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Oct 05, 2022 • Annie Cao
Whether you’re doing an annual clean-out or spring cleaning your closets, decluttering your belongings is a process that not only refreshes your space, but also your mental health. It can be freeing to get rid of things that don’t serve you anymore, and a cleaner home can boost your mood and make you feel lighter.
However, once you’ve gathered your unwanted belongings into a pile of boxes and bags, you might be wondering what to do next. The most ideal goal would be to keep everything out of the landfill, but how do you achieve that? Thankfully, there are eco-friendly organizations, local and online, that are willing to take in many of the things you no longer need.
Wearable Collections – a program in New York that collects clothing through home pick-ups, clothing drives, and drop-off locations.
Retold Recycling – a one-time purchase or subscription program that sends biodegradable bags to fill with clothing and textiles and keeps them out of the landfill by sending them to charities and recycling/upcycling companies.
Soles4Souls – a nonprofit that collects used shoes and distributes them to people in need around the world.
Helpsy – a B Corp program in Northeast US that collects clothing, textiles, and more through home pick-ups and drop-off locations.
Knickey – an undergarment brand that accepts old undies, bras, socks, and tights from women, men, and kids to be repurposed into secondary textiles.
Dress for Success – a global nonprofit that holds donation drives and accepts unused or gently-worn business attire for women in need.
Freecycle – a grassroots nonprofit that lists items in your area for free pick-up
Buy Nothing Project – a social movement that assists with giving and receiving free items within your community
Other ideas include listing items for free on Craigslist or Facebook Marketplace, doing swaps with family and friends, or leaving out a box of free items in your neighborhood.
Bye Bye Mattress – a program operated by the Mattress Recycling Council offering ways to keep mattresses out of the landfill. Options include asking retailers to take back old mattresses, dropping them off at collection sites, or checking to see if your city provides bulky item pick-ups.
World Computer Exchange – a global organization that accepts used computers and refurbishes them to donate to youth around the world.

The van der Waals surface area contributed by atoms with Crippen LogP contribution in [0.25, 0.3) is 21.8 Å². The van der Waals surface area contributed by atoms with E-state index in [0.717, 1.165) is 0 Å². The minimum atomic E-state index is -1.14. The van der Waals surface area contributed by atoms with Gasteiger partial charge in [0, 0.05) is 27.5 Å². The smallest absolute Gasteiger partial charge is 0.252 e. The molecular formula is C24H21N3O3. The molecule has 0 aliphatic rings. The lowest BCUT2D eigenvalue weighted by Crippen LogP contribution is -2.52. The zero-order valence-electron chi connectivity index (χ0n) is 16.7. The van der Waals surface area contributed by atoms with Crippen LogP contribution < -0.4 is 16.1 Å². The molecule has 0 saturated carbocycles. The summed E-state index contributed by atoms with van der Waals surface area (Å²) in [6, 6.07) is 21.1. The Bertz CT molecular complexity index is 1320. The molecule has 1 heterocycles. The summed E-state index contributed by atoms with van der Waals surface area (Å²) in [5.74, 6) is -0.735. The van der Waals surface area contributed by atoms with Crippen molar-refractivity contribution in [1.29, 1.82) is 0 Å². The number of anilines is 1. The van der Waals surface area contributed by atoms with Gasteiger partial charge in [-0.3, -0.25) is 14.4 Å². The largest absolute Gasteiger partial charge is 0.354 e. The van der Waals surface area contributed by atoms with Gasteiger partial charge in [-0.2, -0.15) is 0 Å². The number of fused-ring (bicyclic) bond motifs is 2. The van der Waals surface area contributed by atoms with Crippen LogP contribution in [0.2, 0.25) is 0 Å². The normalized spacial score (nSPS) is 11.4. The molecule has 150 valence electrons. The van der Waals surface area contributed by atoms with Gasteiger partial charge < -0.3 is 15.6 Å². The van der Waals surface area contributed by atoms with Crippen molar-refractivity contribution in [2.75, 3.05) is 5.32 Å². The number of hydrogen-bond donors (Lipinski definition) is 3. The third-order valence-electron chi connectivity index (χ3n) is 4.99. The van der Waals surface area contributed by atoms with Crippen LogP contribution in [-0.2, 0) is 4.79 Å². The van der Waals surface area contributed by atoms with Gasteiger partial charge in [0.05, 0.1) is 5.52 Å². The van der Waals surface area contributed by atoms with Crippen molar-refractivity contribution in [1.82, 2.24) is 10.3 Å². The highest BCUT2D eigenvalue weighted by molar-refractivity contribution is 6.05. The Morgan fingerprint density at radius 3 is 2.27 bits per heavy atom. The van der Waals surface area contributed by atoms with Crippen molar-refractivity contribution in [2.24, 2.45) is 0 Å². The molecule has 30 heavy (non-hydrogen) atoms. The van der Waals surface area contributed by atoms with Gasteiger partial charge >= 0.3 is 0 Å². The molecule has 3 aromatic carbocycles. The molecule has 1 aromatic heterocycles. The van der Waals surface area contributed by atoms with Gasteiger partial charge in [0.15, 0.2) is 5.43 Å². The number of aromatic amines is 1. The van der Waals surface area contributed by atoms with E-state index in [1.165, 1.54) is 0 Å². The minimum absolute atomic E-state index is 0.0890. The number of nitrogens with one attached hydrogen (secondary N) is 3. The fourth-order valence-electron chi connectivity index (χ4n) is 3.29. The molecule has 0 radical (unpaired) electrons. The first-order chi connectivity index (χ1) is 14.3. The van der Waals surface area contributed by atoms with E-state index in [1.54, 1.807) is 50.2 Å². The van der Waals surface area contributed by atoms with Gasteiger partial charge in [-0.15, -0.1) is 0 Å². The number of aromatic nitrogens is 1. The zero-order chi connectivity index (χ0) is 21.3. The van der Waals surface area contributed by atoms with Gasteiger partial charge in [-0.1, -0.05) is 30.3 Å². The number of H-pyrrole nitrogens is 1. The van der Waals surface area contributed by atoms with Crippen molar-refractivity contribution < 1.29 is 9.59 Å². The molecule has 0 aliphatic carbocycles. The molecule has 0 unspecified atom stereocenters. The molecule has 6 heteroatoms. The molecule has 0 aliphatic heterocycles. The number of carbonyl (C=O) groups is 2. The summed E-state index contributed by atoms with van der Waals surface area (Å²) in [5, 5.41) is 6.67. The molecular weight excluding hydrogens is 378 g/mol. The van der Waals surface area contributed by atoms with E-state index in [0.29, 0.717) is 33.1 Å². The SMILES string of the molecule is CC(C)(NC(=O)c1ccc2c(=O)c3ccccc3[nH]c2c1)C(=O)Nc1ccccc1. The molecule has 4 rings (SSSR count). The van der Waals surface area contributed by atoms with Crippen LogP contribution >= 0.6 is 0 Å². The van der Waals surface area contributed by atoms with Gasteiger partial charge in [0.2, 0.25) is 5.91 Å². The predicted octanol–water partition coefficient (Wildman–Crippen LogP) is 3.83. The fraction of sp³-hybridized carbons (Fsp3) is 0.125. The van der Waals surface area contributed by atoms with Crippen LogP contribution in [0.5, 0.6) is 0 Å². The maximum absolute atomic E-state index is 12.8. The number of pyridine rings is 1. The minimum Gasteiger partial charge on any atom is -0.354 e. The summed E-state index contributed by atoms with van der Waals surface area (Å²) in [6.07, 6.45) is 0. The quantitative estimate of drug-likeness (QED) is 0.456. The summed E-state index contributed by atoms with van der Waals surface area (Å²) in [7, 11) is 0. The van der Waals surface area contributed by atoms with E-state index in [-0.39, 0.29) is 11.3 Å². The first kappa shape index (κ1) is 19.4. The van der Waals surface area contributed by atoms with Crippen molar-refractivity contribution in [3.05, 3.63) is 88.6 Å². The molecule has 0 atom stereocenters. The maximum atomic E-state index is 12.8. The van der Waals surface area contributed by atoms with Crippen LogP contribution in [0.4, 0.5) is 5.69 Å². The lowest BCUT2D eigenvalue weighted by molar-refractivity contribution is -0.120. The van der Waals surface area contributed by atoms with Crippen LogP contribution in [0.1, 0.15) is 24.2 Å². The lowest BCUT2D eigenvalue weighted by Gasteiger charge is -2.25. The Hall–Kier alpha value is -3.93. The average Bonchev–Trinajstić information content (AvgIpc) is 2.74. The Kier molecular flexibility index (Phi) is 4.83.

Computers with Causes – an organization that accepts used computers, laptops, and tablets and donates them to charities.
Environmental Protection Agency (EPA) – if you’re looking to get rid of a variety of electronic devices and accessories, the EPA provides a comprehensive list of locations along with the types of programs and recycling they offer.
The Furniture Bank Network – a community of furniture banks that collects unwanted furniture and gives them to people in need.
Furniture and electronics are typically the most difficult to recycle, so it’s best to repair and reuse if possible before donating. Looking up your local regulations around city pick-ups and drop-offs will also help.
Here at Sabai, we offer sustainable furniture alongside two services: our Repair Don’t Replace program and Sabai Revive. You can buy replacement components, trade in your used Sabai furniture, or purchase one secondhand.
TerraCycle – TerraCycle helps recycle a large variety of items, from beauty products to baby gear. All you have to do is purchase a bag or box to fill up and send it back to them when it’s full. They also have partnerships with brands that allow you to send back empty products for free.
Hazardous waste recycling – batteries, oil, nail polish, appliances, and more are considered hazardous waste and should be disposed of properly or recycled. Check with your city to find local drop-off locations and take a look at this list for examples of hazardous products in your home.
Decluttering is great for cleaning up our spaces and our minds. However, we should also try our best to responsibly consume and declutter. Taking care of our planet is a big job — but we can tackle it one step at a time by making sustainable choices where we can.
Let us know in the comments which organizations you like to use for responsible decluttering!